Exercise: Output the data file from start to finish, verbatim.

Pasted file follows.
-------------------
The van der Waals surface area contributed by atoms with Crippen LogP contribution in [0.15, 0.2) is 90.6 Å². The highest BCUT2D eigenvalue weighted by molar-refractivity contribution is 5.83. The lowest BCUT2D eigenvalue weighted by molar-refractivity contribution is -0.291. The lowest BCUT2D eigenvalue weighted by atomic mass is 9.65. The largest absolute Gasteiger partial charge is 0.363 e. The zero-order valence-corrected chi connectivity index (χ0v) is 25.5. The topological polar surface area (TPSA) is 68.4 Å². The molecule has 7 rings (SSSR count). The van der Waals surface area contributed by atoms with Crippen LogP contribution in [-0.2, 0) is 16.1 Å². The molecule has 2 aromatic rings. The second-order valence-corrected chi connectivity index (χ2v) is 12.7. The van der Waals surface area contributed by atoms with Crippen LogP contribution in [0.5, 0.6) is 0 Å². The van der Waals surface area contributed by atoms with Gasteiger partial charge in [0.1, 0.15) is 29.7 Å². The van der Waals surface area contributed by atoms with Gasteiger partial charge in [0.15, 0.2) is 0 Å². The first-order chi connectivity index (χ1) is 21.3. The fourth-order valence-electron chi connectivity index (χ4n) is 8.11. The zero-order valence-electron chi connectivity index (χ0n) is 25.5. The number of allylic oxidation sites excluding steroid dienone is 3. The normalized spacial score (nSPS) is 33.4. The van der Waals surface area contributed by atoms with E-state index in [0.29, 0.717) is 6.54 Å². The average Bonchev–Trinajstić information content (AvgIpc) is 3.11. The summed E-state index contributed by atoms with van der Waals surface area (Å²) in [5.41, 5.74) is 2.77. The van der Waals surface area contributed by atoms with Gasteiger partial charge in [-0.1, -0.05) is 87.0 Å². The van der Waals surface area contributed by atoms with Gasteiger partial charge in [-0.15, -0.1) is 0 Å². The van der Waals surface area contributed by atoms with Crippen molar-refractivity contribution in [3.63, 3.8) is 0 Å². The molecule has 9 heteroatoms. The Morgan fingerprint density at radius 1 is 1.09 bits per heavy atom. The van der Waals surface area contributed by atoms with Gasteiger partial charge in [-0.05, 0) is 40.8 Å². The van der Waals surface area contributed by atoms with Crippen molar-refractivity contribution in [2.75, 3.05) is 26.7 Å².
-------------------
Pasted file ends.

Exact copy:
The van der Waals surface area contributed by atoms with Crippen LogP contribution in [0.15, 0.2) is 90.6 Å². The highest BCUT2D eigenvalue weighted by molar-refractivity contribution is 5.83. The lowest BCUT2D eigenvalue weighted by molar-refractivity contribution is -0.291. The lowest BCUT2D eigenvalue weighted by atomic mass is 9.65. The largest absolute Gasteiger partial charge is 0.363 e. The zero-order valence-corrected chi connectivity index (χ0v) is 25.5. The topological polar surface area (TPSA) is 68.4 Å². The molecule has 7 rings (SSSR count). The van der Waals surface area contributed by atoms with Crippen LogP contribution in [-0.2, 0) is 16.1 Å². The molecule has 2 aromatic rings. The second-order valence-corrected chi connectivity index (χ2v) is 12.7. The van der Waals surface area contributed by atoms with Crippen LogP contribution in [0.5, 0.6) is 0 Å². The van der Waals surface area contributed by atoms with Gasteiger partial charge in [0.1, 0.15) is 29.7 Å². The van der Waals surface area contributed by atoms with Gasteiger partial charge in [0.15, 0.2) is 0 Å². The first-order chi connectivity index (χ1) is 21.3. The fourth-order valence-electron chi connectivity index (χ4n) is 8.11. The zero-order valence-electron chi connectivity index (χ0n) is 25.5. The number of allylic oxidation sites excluding steroid dienone is 3. The normalized spacial score (nSPS) is 33.4. The van der Waals surface area contributed by atoms with E-state index in [0.29, 0.717) is 6.54 Å². The average Bonchev–Trinajstić information content (AvgIpc) is 3.11. The summed E-state index contributed by atoms with van der Waals surface area (Å²) in [5.41, 5.74) is 2.77. The van der Waals surface area contributed by atoms with Gasteiger partial charge in [-0.1, -0.05) is 87.0 Å². The van der Waals surface area contributed by atoms with Gasteiger partial charge in [-0.15, -0.1) is 0 Å². The van der Waals surface area contributed by atoms with Crippen molar-refractivity contribution in [3.63, 3.8) is 0 Å². The molecule has 9 heteroatoms. The Morgan fingerprint density at radius 1 is 1.09 bits per heavy atom. The van der Waals surface area contributed by atoms with Gasteiger partial charge in [-0.05, 0) is 40.8 Å². The van der Waals surface area contributed by atoms with Crippen molar-refractivity contribution in [2.75, 3.05) is 26.7 Å².